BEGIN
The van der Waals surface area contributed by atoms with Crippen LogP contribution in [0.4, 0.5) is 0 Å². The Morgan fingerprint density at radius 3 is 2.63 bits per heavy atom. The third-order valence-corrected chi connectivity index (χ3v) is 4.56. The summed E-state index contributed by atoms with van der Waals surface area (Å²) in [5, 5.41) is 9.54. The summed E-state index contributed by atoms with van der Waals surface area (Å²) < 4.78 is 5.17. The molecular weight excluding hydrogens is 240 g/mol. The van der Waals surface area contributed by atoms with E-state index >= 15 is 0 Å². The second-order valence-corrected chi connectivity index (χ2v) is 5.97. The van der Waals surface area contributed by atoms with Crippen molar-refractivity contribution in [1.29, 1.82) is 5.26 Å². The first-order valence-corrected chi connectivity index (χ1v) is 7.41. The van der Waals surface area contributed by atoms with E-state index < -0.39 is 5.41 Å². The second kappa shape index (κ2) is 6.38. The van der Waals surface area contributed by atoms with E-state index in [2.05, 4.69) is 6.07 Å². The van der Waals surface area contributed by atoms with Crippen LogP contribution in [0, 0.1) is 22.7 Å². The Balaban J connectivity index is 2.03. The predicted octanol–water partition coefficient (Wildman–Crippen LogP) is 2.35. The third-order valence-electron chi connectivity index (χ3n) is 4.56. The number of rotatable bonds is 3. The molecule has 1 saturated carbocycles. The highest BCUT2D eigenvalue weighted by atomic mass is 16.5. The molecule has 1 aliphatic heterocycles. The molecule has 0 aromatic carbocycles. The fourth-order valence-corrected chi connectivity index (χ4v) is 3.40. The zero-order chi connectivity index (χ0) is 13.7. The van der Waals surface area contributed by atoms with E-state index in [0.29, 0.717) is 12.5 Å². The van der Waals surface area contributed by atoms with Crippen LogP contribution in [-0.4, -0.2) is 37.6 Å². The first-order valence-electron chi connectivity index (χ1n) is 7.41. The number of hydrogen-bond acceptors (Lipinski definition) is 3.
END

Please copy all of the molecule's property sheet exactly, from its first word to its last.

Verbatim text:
The van der Waals surface area contributed by atoms with Crippen LogP contribution in [0.4, 0.5) is 0 Å². The Morgan fingerprint density at radius 3 is 2.63 bits per heavy atom. The third-order valence-corrected chi connectivity index (χ3v) is 4.56. The summed E-state index contributed by atoms with van der Waals surface area (Å²) in [5, 5.41) is 9.54. The summed E-state index contributed by atoms with van der Waals surface area (Å²) < 4.78 is 5.17. The molecular weight excluding hydrogens is 240 g/mol. The van der Waals surface area contributed by atoms with E-state index >= 15 is 0 Å². The second-order valence-corrected chi connectivity index (χ2v) is 5.97. The van der Waals surface area contributed by atoms with Crippen molar-refractivity contribution in [1.29, 1.82) is 5.26 Å². The first-order valence-corrected chi connectivity index (χ1v) is 7.41. The van der Waals surface area contributed by atoms with E-state index < -0.39 is 5.41 Å². The second kappa shape index (κ2) is 6.38. The van der Waals surface area contributed by atoms with E-state index in [2.05, 4.69) is 6.07 Å². The van der Waals surface area contributed by atoms with Crippen LogP contribution in [0, 0.1) is 22.7 Å². The Balaban J connectivity index is 2.03. The predicted octanol–water partition coefficient (Wildman–Crippen LogP) is 2.35. The third-order valence-electron chi connectivity index (χ3n) is 4.56. The number of rotatable bonds is 3. The molecule has 1 saturated carbocycles. The highest BCUT2D eigenvalue weighted by atomic mass is 16.5. The molecule has 1 aliphatic heterocycles. The molecule has 0 aromatic carbocycles. The fourth-order valence-corrected chi connectivity index (χ4v) is 3.40. The zero-order chi connectivity index (χ0) is 13.7. The van der Waals surface area contributed by atoms with E-state index in [0.29, 0.717) is 12.5 Å². The van der Waals surface area contributed by atoms with Crippen LogP contribution in [-0.4, -0.2) is 37.6 Å². The first-order valence-electron chi connectivity index (χ1n) is 7.41. The number of hydrogen-bond acceptors (Lipinski definition) is 3.